Denudation of the Valley of the Weald.—In order to understand the theory of which we sketched an outline at the close of the last chapter, it will be necessary that the reader should be acquainted with the phenomena of denudation exhibited by the chalk and some of the older secondary rocks in parts of England most nearly contiguous to the basins of London and Hampshire. It will be sufficient to consider one of the denuded districts, as the appearances observable in others are strictly analogous; we shall, therefore, direct our attention to what we may call the Valley of the Weald, or the region intervening between the North and South Downs.
Map.—In the coloured map given in Plate V., the district alluded to is delineated, and it will be there seen that the southern portion of the basin of London, and the north-eastern limits of that of Hampshire, are separated by a tract of secondary rocks, between 40 and 50 miles in breadth, comprising within it the whole of Sussex and parts of the counties of Kent, Surrey, and Hampshire.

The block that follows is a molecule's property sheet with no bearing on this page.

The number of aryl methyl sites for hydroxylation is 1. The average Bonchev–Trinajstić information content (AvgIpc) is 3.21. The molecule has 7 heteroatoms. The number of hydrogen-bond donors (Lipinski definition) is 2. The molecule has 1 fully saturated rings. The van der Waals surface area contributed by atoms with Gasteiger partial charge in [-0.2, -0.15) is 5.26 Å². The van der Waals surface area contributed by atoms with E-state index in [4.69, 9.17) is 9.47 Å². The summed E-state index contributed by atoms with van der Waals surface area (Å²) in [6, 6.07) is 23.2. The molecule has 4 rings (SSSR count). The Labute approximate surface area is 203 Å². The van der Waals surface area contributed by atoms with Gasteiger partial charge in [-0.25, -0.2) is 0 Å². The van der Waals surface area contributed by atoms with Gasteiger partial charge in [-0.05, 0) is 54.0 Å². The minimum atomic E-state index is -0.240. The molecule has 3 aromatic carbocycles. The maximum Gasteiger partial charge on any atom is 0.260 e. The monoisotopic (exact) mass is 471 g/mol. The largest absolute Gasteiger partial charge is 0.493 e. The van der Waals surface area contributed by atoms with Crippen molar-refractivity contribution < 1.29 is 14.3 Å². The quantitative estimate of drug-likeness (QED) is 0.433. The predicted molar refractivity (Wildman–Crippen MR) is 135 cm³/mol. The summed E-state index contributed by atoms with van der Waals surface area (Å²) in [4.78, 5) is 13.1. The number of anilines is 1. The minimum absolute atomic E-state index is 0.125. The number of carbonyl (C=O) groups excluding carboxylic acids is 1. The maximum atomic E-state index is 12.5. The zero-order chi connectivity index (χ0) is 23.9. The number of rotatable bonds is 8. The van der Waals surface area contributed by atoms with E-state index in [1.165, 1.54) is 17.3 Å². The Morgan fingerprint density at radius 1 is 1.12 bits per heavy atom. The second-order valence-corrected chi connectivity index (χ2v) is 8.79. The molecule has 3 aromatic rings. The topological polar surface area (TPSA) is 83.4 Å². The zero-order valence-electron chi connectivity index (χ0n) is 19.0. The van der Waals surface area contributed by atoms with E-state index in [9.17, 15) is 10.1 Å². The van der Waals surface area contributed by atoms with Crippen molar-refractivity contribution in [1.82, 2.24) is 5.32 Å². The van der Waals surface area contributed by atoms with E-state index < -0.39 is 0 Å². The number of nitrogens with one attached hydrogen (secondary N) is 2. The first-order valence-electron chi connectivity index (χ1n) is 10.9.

There can be no doubt that the tertiary deposits of the Hampshire basin formerly extended much farther along our southern coast towards Beachy Head, for patches are still found near Newhaven, and at other points, as will be seen by the map. These are now wasting away, and will in time disappear, as the sea is constantly encroaching and undermining the subjacent chalk.